Anatomy of the Industry: Photo Shoots!

Ah yes, the immortal "Bad 4 Good," known for taking pictures in Sears Portrait Studios

…weird, I know.  I could be writing about songwriting, or production, or live performance, or guitar tuning, or ANYTHING other than photography, but think about it.  When do you usually first see an artist you like?  The album art?  The MySpace photo?  Maybe a magazine, or a newspaper, or even a poster glued to a telephone pole?

I argue that the vast majority of the first ‘sightings’ we make as fans of an artist or musician are still photos, whether digital or physical, and that we can’t help but make a first impression based off of these pictures.

A photograph tells you so much: genre, style, unique qualities, the qualities they are copying from other similar musicians (before the hipsters go off on goths or some such, I have one word: beards) and something else…how seriously they’re taking their art.

Perhaps they don’t want to take things seriously, and perhaps that’s what you like.  I personally love when a musician doesn’t take themselves too seriously, but if I see a picture of a guitarist holding an iPhone up to a bathroom mirror and smiling off into the distance…this is what they want you to see!  What else are they half assing?

Should an artist spend thousands on photography?  God, I hope not.  Should they hire a photographer even if they charge more than your buddy who has an Olympus they bought at Best Buy last month?  If you can afford a professional photographer, sure, why not?  You wouldn’t hire a dentist to be your sound engineer…why would you pay your buddy to take pictures?

Anyone can take pictures.  If you snap off five hundred shots you’re bound to find three or four amazing pics to use.  The reason you hire a photographer is because they can take a hundred shots and give you dozens and dozens of awesome snaps.  Because they know what they’re doing.  That’s why you pay them.

ARE YOU INDEPENDENT?  Get your friends to shoot a hundred shots.  (See below for some rules about what NOT to do)  Maybe find a friend who has photoshop and fiddle with the nicer pics until they look nice.  By fiddle, I mean play with contrast, with saturation, until you get a good look.  Or have an artist friend correct any problems the picture might have.  Easy!

ARE YOU WANTING TO BE THE NEXT GAGA?  Well, you’re gonna have to spend money.  A photo shoot requires more than a camera and a cameraman:

  • A Stylist: they bring makeup to make you pretty (or hide your blemishes), clothes to try on, accessories to wear, and know how to make you look good in everything.
  • Hair: You may need someone to do hair for you…I know if I ever do a shoot, I’m getting a hair person…because my hair is like troll hair, those things you get from vending machines…it’s bright pink, and goes wherever you pull it, so it always looks weird.
  • Lighting: The photographer will likely bring lighting, because…yah…you can’t just turn on a lamp.

Is this photo for an album cover or insert, or otherwise for imagery associated with a single or a song that you’re putting online digitally?  Then you may want a little help from a graphic designer as well.  They’ll be able to coordinate everyone so that the overall look, the overal feel of your photos suit the design of your posters, album art, website, etc.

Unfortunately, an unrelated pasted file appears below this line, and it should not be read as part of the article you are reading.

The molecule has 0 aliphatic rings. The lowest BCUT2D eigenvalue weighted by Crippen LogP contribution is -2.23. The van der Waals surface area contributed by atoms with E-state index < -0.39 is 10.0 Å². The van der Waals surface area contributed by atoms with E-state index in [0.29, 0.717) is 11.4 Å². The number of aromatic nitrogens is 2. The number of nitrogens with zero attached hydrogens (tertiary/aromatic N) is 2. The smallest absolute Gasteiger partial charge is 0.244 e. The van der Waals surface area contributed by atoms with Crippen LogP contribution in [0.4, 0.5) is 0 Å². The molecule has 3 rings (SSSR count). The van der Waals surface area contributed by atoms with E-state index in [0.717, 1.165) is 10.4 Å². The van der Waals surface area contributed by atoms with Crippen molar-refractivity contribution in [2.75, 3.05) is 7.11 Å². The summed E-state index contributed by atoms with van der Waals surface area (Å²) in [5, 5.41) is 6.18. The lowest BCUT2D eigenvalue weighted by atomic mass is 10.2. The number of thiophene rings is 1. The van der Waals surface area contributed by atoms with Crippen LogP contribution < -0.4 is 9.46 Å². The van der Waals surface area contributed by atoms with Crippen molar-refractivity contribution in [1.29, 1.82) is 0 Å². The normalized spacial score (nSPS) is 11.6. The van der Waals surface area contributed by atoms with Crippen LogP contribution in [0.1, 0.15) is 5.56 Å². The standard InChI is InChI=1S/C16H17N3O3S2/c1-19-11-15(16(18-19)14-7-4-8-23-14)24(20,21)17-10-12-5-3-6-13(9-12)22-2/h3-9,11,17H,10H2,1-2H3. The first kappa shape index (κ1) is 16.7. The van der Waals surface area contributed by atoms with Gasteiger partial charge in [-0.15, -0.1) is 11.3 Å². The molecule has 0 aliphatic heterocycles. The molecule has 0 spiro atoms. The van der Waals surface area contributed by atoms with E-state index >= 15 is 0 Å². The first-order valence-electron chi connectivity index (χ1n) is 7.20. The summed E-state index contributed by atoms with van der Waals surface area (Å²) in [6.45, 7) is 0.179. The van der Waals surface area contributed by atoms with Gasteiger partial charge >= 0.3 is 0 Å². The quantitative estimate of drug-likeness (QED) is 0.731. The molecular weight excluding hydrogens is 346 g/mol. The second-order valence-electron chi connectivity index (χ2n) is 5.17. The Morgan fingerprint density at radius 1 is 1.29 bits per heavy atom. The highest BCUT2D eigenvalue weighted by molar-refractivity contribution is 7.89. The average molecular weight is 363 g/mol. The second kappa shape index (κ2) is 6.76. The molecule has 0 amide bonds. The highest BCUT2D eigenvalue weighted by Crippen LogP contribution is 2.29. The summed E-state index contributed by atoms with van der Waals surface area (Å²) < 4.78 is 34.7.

Everything in the industry…hell, in LIFE…can be done the easy way, the hard way, or one of many right ways.  Snapping personal pics and knowing a graphic designer to colour correct and use them is a right way if you can get a professional result.  Paying a designer $10,000 to coordinate a shoot with a stylist and then spend half a month designing an insert is probably a right way too…with a good designer…it could also be the wrong way if they do a crappy job.

The main thing to remember is that the photograph is probably a fan’s first impression, and it should tell a lot about you and your music.  Don’t half-ass it, and don’t pay someone if they’re going to tell the wrong story.  You should be consistent, you should be interesting, and you should have fun with the process.

…one more thing…for the love of GOD do not take pictures like these:

Against Brick Wall

Country Artist on Fence or in Field

Band on Railroad Tracks

((apologies for using these bands as examples…please don’t hate!))

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3 Responses to “Anatomy of the Industry: Photo Shoots!”

  1. Perry/Chicago Says:

    The two most egregious offenses; The brick wall and the railroad tracks.
    Well done, sir. Your service to the next generation of bands duly noted . . .

    Perry/Chicago

    • Roo Says:

      *giggles* Thanks man 🙂 I was going to include ‘Fire escapes’ as well, but I think they went out of vogue in the 80s so there’s a bit of a free pass depending how they’re used 😉 Personally…I always go the animation or cartooning route with my own music…no one wants to see my face, who am *I*? 😉 But a cartoon…that’s awesome 😉

  2. Perry/Chicago Says:

    No, I think fire escapes are still in play and can elicit a citation.
    And I get what you are saying about the animation, having the face for radio that I do . . .

    Perry/Chicago

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